The notion of a living world is one of humanity's oldest beliefs. Though once scorned by many scientists, the concept of Earth as a vast interconnected living system has gained acceptance in recent decades. Life not only adapts to its surroundings-it also shapes them in dramatic and enduring ways. Over billions of years, life transformed a lump of orbiting rock into our cosmic oasis, breathing oxygen into the atmosphere, concocting the modern oceans, and turning rock into fertile soil. Life is intertwined with Earth's capacity to regulate its climate and maintain balance.
Through compelling narrative, evocative descriptions, and lucid explanations, Jabr shows us how Earth became the world we've known, how it is rapidly becoming a very different world, and how we will determine what kind of Earth our descendants inherit for millennia to come.
An eye-opening account of what the left and right get wrong about sex and gender—and how we can be a thoughtful, sex-smart society.
On Sex and Gender focuses on three sequential and consequential questions: What is sex as opposed to gender? How does sex matter in our everyday lives? And how should it be reflected in law and policy? All three have been front-and-center in American life and politics since the rise of the trans rights movement: They are included in both major parties' political platforms. They are the subject of ongoing litigation in the federal courts and of highly contentious legislation on Capitol Hill. And they are a pivotal issue in the culture wars between left and right playing out around dinner tables, on campuses and school boards, on op-ed pages, and in corporate handbooks.
Doriane Coleman challenges both sides to chart a better way. In a book that is equal parts scientific explanation, historical examination, and personal reflection, she argues that denying biological sex and focusing only on gender would have detrimental effects on women's equal opportunity, on men's future prospects, and on the health and welfare of society. Structural sexism needed to be dismantled—a true achievement of feminism and an ongoing fight—but going forward we should be sex smart, not sex blind.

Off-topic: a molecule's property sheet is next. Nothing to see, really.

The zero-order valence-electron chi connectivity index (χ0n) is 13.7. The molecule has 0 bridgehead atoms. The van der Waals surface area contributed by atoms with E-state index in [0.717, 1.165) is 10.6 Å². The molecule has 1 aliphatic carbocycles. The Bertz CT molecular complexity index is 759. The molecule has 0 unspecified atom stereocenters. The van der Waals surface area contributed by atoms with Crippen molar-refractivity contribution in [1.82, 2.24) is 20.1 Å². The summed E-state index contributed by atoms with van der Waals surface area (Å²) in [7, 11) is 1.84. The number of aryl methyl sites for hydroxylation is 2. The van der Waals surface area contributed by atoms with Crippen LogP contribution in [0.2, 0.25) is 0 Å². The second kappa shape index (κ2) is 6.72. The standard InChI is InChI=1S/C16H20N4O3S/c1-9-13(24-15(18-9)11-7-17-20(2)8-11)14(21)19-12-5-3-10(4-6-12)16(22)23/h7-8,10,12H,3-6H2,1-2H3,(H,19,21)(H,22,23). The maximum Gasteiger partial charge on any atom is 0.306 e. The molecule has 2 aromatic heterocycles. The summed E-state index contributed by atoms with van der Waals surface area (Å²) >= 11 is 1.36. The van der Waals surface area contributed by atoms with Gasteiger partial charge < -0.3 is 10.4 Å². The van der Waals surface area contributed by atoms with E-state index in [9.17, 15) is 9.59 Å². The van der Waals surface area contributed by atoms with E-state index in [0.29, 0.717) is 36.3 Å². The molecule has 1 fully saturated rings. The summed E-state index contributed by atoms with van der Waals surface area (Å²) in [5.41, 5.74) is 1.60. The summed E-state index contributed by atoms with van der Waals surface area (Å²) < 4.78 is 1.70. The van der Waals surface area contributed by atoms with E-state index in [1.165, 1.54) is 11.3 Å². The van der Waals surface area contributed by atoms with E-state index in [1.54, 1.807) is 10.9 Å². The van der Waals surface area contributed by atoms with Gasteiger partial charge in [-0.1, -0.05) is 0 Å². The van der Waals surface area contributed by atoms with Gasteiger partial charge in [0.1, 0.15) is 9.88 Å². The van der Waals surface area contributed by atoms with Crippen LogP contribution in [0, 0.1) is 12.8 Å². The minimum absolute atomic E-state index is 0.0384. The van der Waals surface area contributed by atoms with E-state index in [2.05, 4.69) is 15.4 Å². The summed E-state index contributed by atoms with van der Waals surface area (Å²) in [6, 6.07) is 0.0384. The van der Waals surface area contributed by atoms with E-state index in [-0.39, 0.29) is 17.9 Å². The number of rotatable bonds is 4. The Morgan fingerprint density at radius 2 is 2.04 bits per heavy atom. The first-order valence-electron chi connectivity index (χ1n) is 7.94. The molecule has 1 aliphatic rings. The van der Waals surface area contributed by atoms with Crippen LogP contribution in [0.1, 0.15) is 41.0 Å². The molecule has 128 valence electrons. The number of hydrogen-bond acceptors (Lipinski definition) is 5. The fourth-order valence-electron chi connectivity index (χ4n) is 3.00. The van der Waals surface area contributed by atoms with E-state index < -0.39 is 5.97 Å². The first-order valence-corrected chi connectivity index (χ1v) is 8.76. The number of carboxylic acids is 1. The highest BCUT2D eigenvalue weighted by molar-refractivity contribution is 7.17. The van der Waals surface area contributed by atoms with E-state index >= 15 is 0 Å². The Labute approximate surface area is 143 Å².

This book is a clear guide for reasonable Americans on sex and gender—something everyone wants to understand but is terrified to discuss. Coleman shows that the science is settled, but equally that there is a middle ground where common sense reigns and we can support transgender people without denying the facts of human biology. She livens her narrative with a sequence of portraits of exceptional human beings from legal pioneers like Myra Bradwell and Ketanji Brown Jackson to champion athletes like Caster Semenya and Cate Campbell to civil rights giants like Ruth Bader Ginsburg and Pauli Murray. Above all, Coleman reminds us that sex not only exists, but is also good—and she shows how we can get both sex and gender right for society.
A narrative investigation into the new science of plant intelligence and sentience, from National Association of Science Writers Award winner and Livingston Award finalist Zoe Schlanger'.
Look at the green organism across the room or through the window: the potted plant, or the grass, or a tree. Think how a life spent constantly growing yet rooted in a single spot comes with tremendous challenges. To meet them, plants have come up with some of the most creative methods for surviving of any living thing, us included. Many are so ingenious that they seem nearly impossible.
There is no doubt that plants are important: plants, or their green precursors the blue-green algae and algae themselves, have produced all the oxygen in the Earth’s atmosphere, allowing animals to evolve.